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Chicha | The Original Beer of South America

Machu Pichu
Scott Grossman

For most people, the word beer conjures up visions of a fizzy, European-style, barley-based beverage. However that image overlooks one of the oldest brews from the Americas — Chicha. Commonly found in South America, this corn-based fermented beverage has roots that go back thousands of years.

Because corn is native to the Americas, it was only natural that Indigenous peoples used it as the base grain for their version of beer. Aside from the base, Chicha production is similar to barley-based brews. The corn is germinated, dried, milled and boiled into a wort before being traditionally fermented in clay jars. Modern producers are more likely to use steel tanks, however, as clay jars are much less durable.

Chicha - the beer of South America
Dos Luces Brewery’s serves Chicha in traditional ceramic cups. Photo credit: Dos Luces/Camila Navarrette

Combating Longstanding Myths

To this day the myth persists that all Chicha is made by chewing corn kernels and fermenting the resulting spit/corn mixture. This is almost entirely untrue. Virtually everything sold today has been made with mechanically-ground grain, like a standard beer. While a tiny minority of Chicha is chewed, it’s generally in remote locations and for private consumption.

Despite the facts, Chicha-makers must continually work at eliminating the chewed-corn stigma through education and common-sense explanation. From a practical point of view, “why would you spend hours and hours chewing on something when you know you can just sprout it and roast it and basically create malt?” asks Judd Belstock, owner of Dos Luces Brewery in Denver, which makes several varieties of Chicha.

Chicha - South American beer
Dogfish Head traditional Chicha de Jora. Photo credit: dogfish.com

A Peruvian Specialty

While widespread across Latin America, these days Chicha is most commonly associated with Peru. Called Chicha de Jora in that country, the basic brew has a mildly sour and fruity taste. The lightly carbonated, cloudy beverage is light and mildly refreshing but not particularly flavorful. More interesting is flavored Chicha, called Chicha Frutillada. Brewers use an endless combination of fruits and spices to punch up their basic brew, with strawberry being the most common addition.

Chicha Frutillada Neches Brewing
Frutillada-style (photo: Neches Brewing)

In addition to mass-produced Chicha sold in retail stores, Peru has plenty of small brewers in the countryside. These brewers put a flag outside their house when a batch is ready—white for regular, red for strawberry.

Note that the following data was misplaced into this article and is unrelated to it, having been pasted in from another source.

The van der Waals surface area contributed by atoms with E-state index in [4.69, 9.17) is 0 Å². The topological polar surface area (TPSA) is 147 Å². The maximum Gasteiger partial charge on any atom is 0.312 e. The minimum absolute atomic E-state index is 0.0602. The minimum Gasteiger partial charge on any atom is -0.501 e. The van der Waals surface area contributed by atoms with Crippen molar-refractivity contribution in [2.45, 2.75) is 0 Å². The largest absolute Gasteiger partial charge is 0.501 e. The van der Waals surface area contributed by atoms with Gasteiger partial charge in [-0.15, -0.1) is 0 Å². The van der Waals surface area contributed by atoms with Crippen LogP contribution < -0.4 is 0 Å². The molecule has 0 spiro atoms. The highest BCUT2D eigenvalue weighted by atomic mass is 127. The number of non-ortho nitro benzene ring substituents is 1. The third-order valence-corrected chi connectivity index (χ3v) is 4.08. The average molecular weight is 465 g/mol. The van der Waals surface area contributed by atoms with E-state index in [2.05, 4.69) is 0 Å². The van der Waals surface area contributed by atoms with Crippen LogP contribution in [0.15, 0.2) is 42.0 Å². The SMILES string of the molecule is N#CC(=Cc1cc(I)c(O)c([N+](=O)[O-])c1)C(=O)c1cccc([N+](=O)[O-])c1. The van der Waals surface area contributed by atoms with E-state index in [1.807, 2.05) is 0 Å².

Variety in the Chicha World

That’s not to say that Chicha is unique to Peru. Virtually every South American—and many Central American—countries have their own versions. “There’s 50 different styles of Chicha throughout South America,” says Belstock, adding, “There is significant variety.” These Chichas often differ significantly from the Peruvian style. For example, Venezuelan Chicha is rice-based, while in Argentina and Chile you’re likely to find Chicha made directly from strawberries.

Nonalcoholic Versions Too

If you’re looking for a buzz, just be sure you get Chicha de Jora or Chicha Frutillada and not Chicha Morada. While delicious, Chicha Morada is a nonalcoholic beverage made from purple corn. The tasty sweet drink has a distinct grape flavor and compares somewhat to grape soda.

Dos Luces’ dark purple Chicha Morada. Photo credit: dosluces.com

The Politics of Chicha

Similar to Pulque in Mexico, Chicha was suppressed by the colonial Spanish as part of their campaign to stamp out Indigenous traditions. This only increased as German brewers came over in the 1800s and actively bad-mouthed Chicha to influence drinking preferences toward their European-style brews. The brewers aggressively capitalized on the chewed-corn myth and are largely responsible for the enduring falsehood. They also promoted laws outlawing Chicha and requiring the use of barley.

According to Belstock, such efforts had dual purposes. Aside from the blatant attempt to build brewing monopolies, they also were designed to create additional markets for European barley. “It’s classic mercantilism, because you can’t grow barley that close to the equator so you had to buy it from Germany,” explains Belstock.

Chicha in the U.S.

Today in the U.S., drinkers are most likely to see the non-alcoholic Chicha Morada on store shelves. However, a few breweries make the occasional alcoholic batch to try something different. Dogfish Head’s experiment a few years ago making chewed-corn Chicha is particularly well-known. The brewers quickly learned what Belstock noted about the process; it’s a lot of work for little output.

Dogfish Head Chicha
Chewing purple corn for Dogfish Head Chicha. (photo: Dogfish Head Craft Brewery)

Belstock’s Dos Luces, in contrast, makes Chicha and Chicha Morada using the same methods as barley-based breweries. The brewery is dedicated to traditional American brews such as Chicha, Pulque and Tepache. At the brewery’s Saturday, June 24, celebration of Inti Raymi—the Festival of the Sun—Denverites can introduce themselves to various types of Chicha.

If you can’t travel to Denver, Off Color Brewing in Chicago features a Chicha made in partnership with the Chicago Field Museum and Dyke Beer in Brooklyn is pouring Chicha Ale. Over the years, Chicha has found a place on taplists at numerous breweries across the U.S., from Vermont’s Bent Hill Brewery to Neches Brewing in Texas and Intracoastal Brewing in Florida.

While Chicha is not terribly common in the U.S., lovers of historical beers can and should definitely order one up when they see it. The brew comes with a long history and many twists and turns, and offers an interesting complement to our typical concept of beer.


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